Bitcoin isn't exactly great for the environment. The network which it runs on requires a lot of energy for transactions. For example, one Bitcoin transaction takes as much energy as 10 households use in one week, and the entire network uses more energy than Bulgaria. Other large altcoins aren't much better, Ethereum, the second largest cryptocurrency uses as much power as some Mediterranean countries.
Some enthusiasts have come up with more environmentally friendly solutions for mining cryptocurrencies, including wind-powered mining rigs or even using a Tesla cars. But no one has done what a Dutch Organization, the Institute of Human Obsolescence (IoHO), has done. IoHO has gone to the extreme, by creating a way to harvest the heat released by the human body and using that to mine cryptocurrencies. Sounds crazy, but can our bodies really be enough to solve the cryptocurrency world's energy problem?
Manuel Beltrán told Motherboard,
In most cases, if some technology is possible to build, people just build it and start to use it without taking its ethical or socio-political implications into consideration. That's exactly the point we're challenging.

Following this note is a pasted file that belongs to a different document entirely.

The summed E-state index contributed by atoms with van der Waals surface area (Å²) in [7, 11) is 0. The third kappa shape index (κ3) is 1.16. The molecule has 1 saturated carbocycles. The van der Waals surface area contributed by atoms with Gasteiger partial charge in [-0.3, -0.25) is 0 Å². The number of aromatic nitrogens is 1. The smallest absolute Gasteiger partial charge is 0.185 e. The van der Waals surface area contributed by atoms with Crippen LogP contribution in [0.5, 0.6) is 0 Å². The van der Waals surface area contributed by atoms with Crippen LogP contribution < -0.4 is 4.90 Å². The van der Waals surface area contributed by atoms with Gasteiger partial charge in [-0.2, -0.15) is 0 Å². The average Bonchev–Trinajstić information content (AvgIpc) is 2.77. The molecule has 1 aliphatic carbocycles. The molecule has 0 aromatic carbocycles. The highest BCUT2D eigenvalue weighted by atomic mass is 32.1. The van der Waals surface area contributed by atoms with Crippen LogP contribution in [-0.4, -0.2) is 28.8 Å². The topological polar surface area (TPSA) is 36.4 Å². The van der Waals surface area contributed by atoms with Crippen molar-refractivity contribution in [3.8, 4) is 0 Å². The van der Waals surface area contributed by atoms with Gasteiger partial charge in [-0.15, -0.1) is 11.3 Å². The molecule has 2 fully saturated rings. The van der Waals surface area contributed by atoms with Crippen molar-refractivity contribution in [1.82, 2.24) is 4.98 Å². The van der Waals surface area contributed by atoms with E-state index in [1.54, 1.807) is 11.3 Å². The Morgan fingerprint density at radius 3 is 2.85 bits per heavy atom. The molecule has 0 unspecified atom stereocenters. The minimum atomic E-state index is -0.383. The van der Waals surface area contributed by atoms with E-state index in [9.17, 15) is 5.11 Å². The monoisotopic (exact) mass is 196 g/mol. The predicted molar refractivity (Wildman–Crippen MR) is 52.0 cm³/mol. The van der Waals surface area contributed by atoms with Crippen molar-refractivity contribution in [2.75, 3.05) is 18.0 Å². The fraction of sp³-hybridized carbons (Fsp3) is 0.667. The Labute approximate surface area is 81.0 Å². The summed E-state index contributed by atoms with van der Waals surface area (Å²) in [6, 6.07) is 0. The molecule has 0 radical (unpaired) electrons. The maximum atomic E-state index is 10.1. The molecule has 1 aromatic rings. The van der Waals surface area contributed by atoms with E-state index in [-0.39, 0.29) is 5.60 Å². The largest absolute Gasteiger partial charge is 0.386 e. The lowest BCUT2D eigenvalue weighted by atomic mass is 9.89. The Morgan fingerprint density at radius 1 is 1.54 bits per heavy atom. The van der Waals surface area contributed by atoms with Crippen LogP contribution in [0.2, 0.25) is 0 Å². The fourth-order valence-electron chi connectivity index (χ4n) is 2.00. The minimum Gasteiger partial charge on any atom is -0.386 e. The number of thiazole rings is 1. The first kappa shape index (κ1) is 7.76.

The adult human body produces 100 watts of power while resting and 80% of it is wasted through body heat. The IoHO's idea was to capture this body heat and turn it back into a viable energy source. The energy which is then created would be used to power the computers which would be mining for the cryptocurrencies.
IoHO says on average they are able to capture 0.6 watthours of energy from each human volunteer per hour. Using this number we can calculate that if we had 4,600 people lay still, 24/7 for a year, we could produce 1.2 bitcoins. At current Bitcoin prices, this would mean each person would get $3 for their year-long endeavor. This doesn't sound great, but currently IoHO is only able to capture less than 1% of human body heat if they were able to improve that percentage, the amount generated at the end of a year would be higher and fewer people would be needed.
This is only an experiment that may or may not have a future, as for right now miners are still left with their old-fashioned, non-renewable energy consuming mining rigs.
Do you think this is a possible solution for providing energy?